The House approved legislation Thursday that would require the executive branch to notify Congress whenever it decides against enforcing federal law.
The Faithful Execution of the Law Act is the second part of this week's Republican plan to fight back against the Obama administration's several decisions to selectively enforce federal law. The GOP says Obama has watered down immigration law by delaying some deportation proceedings, and continues to delay implementation of key parts of ObamaCare.
It passed 244-171, drawing the support of 18 Democrats.
The addition of a notification requirement is a smaller step, but Republicans said transparency is an important improvement to the current situation.
"It is hard to see the argument against such disclosures," House Judiciary Committee Chairman Bob Goodlatte (R-Va.) said in Wednesday debate. "Too often, Congress has only been informed of major changes by leaks to the media.
"Congress should not have to rely on media leaks and other unofficial sources to find out that the executive branch has decided not to enforce federal laws."
Rep. Ron DeSantis (R-Fla.), who sponsored the bill, warned that Congress needs to fight in every way it can to block efforts to turn congressional law into something less than a requirement.
"We are essentially passing suggestions, and then it is ultimately the Executive who determines what will be enforced and what will not be enforced," he said. "That is not a road, I think, we want to go down."
Under current law, the Justice Department has to report to Congress whenever it decides not to enforce a federal law based on a decision that it is unconstitutional. The bill would add to this by requiring Justice to tell Congress any time it stops enforcing a law, for any reason.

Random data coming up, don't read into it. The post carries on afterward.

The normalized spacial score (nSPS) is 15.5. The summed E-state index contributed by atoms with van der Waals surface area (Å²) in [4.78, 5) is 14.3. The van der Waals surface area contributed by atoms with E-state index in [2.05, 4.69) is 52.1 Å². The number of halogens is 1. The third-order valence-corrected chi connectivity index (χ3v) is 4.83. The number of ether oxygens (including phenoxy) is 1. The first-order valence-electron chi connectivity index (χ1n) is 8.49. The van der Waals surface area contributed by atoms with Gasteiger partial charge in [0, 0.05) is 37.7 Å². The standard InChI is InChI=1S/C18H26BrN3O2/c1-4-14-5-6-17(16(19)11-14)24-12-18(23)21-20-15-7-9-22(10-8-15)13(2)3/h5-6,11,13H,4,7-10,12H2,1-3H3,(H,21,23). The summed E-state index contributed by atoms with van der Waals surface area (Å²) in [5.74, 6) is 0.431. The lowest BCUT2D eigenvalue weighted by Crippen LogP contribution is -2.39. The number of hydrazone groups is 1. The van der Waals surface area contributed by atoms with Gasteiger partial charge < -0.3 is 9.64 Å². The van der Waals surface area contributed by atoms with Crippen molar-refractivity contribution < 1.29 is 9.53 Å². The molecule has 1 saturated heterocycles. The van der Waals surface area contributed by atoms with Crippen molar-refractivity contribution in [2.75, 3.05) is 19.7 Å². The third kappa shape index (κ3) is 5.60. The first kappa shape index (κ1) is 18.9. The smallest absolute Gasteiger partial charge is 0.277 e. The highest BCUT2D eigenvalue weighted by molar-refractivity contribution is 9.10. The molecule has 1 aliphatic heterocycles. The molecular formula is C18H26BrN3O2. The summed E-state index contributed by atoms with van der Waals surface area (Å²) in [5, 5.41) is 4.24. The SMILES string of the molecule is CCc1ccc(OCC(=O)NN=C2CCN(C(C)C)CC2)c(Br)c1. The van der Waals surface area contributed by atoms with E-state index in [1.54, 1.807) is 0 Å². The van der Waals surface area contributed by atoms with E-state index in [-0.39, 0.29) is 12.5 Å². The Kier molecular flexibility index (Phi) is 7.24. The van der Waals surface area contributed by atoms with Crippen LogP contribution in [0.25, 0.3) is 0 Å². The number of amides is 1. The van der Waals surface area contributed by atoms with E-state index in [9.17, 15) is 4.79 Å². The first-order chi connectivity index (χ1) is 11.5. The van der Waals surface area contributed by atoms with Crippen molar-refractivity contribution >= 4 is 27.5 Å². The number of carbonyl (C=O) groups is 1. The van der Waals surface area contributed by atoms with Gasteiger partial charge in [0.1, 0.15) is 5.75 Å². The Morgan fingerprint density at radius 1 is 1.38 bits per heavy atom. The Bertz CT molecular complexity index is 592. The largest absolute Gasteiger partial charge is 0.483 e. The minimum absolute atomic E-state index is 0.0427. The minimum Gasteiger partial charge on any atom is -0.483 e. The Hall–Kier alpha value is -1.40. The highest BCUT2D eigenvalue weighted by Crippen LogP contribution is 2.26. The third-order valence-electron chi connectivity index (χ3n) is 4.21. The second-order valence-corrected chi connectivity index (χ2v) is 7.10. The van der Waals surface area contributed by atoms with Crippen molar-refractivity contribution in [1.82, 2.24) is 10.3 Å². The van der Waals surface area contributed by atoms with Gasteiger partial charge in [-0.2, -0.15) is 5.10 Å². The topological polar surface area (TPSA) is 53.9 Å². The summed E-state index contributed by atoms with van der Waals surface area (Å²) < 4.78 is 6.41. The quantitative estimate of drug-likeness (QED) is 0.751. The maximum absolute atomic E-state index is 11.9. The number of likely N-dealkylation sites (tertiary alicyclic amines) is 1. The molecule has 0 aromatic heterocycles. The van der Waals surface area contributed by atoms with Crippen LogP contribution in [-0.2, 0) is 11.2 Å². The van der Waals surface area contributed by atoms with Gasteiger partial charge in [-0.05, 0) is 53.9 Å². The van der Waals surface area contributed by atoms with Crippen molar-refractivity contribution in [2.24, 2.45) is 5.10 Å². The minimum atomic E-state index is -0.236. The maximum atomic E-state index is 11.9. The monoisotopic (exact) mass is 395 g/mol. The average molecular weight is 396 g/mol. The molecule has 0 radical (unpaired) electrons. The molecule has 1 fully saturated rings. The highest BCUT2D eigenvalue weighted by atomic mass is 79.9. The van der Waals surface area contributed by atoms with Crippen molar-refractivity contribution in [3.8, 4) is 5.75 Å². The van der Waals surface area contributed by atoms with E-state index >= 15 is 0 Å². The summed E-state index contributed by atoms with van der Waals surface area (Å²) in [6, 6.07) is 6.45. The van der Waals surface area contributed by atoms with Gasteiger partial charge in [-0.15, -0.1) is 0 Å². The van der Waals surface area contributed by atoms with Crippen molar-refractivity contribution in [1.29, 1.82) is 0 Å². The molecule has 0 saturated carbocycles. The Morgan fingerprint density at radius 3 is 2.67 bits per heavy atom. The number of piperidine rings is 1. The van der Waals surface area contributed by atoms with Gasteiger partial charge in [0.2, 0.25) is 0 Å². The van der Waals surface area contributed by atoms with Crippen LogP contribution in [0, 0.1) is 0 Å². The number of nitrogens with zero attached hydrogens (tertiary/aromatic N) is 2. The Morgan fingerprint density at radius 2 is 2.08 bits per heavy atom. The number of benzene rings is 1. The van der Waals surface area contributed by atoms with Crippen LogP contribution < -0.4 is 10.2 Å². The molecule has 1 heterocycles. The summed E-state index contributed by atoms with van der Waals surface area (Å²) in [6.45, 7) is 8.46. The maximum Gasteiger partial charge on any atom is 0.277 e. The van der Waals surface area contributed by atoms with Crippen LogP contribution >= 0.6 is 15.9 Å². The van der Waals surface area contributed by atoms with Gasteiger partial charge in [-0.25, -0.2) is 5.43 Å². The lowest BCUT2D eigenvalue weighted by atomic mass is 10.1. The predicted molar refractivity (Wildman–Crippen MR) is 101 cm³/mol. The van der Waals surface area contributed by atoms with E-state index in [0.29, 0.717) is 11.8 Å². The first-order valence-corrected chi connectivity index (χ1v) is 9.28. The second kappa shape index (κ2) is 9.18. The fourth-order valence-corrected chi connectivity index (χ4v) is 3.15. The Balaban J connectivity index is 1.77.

Democrats opposed to the bill said it would create more make-work for the government and waste federal money.
"H.R. 3973 would impose burdensome and wasteful requirements on the Justice Department to the detriment of its law enforcement functions," said Rep. Steve Cohen (D-Tenn.). "They would probably have to hire new personnel and increase the debt, which, of course, the other side always talks about being passed on to the next generation."
Another Democrat said the bill is a waste of time because it won't move in the Senate, and said the House should be working on bills to help create jobs.
"We all know this is a message bill, a one-House bill that is not going anywhere in the Senate and is intended only as political propaganda against the President," said Rep. Jerrold Nadler (D-N.Y.). "It is a sham, and we all know it. In fact, we have come to expect it."
On Wednesday, the White House said President Obama would veto the bill, and said it would be too burdensome on federal agencies.
"The vastly expanded reporting scheme required by the bill would be unduly burdensome and would place the Attorney General in the unprecedented position of having to be kept informed of and report on enforcement decisions made by every other Federal agency," the White House said.
Only one amendment was made in order for the bill, and the House rejected it Thursday in a 191-227 vote. It was offered by Rep. Keith Ellison (D-Minn.), and it would have waived the government's reporting requirement under the bill if an agency was short of funding to produce it.